Book Review: The Haunting of Hill House – Shirley Jackson

Book Review: The Haunting of Hill House – Shirley Jackson

I don’t believe in ghosts, in things that go bump in the night, I grew up in a house that’s the best part of 200 years old and felt perfectly happy, I wandered around Hampton Court Palace and didn’t notice a single cold spot or headless Ann Boleyn.

I think ghost hunters and stories work best if you’re susceptible to them, and that’s certainly what happens when Eleanor is invited to spend a summer in the supposedly sinister Hill House by Dr Montague.

There are strange noises, cold spots, singing coming from empty rooms and blood dripping down the walls. As Eleanor, Theodora, Luke and the Doctor spend their nights trapped in Hill House, they all start to go a bit odd.

They become suspicious of one another, listening at doors and watching each other. Their paranoia knows no bounds. When Dr Montague’s wife and her ‘friend’ arrive to test the house’s manifestations, the whole thing begins to boil over.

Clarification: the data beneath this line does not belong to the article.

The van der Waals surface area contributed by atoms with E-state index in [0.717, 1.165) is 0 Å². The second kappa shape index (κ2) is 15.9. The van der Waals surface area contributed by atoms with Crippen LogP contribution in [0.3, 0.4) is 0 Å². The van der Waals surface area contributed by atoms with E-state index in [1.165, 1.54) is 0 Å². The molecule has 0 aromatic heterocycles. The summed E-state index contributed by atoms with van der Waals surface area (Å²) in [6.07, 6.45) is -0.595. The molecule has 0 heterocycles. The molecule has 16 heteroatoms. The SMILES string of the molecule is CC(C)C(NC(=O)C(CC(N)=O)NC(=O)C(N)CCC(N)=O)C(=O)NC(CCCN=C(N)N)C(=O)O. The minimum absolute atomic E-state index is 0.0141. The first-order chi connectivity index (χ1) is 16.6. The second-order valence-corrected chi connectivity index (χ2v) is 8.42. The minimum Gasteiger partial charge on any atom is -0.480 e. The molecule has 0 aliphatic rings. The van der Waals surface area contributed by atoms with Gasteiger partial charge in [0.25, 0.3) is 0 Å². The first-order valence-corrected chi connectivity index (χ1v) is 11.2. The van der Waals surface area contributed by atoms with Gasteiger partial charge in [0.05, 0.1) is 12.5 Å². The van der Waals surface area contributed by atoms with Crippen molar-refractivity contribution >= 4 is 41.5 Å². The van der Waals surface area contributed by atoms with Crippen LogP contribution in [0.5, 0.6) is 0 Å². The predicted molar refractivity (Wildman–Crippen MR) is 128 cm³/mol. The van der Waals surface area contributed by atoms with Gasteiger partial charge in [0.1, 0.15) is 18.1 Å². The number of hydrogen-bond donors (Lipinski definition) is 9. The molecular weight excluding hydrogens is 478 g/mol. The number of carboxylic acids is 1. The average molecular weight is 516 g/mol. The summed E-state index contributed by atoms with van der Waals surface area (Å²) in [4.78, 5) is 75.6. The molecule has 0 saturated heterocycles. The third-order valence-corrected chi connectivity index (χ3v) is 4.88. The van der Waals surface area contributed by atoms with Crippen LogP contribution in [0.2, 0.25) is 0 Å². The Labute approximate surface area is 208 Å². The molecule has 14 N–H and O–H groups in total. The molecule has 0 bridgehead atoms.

The claustrophobia of the house, combined with the sinister layout and the apparent religious fervour of its builder, create a heady atmosphere for people, like Eleanor and Theodora (picked by the Dr for their supposed psychic sensitivity), and drives things to a tragic conclusion.

Jackson is a wonderful writer, her work is atmospheric and sinister, I loved We Have Always Lived in the Castle, which played out like an extended locked room mystery with its cast of characters self-imposed prisoners in one big, slightly creepy house, and here she presents another.

I wasn’t scared, but intrigued by the premise, is the house sinister because the Dr has told them it is, or is there truly something there? You decide.

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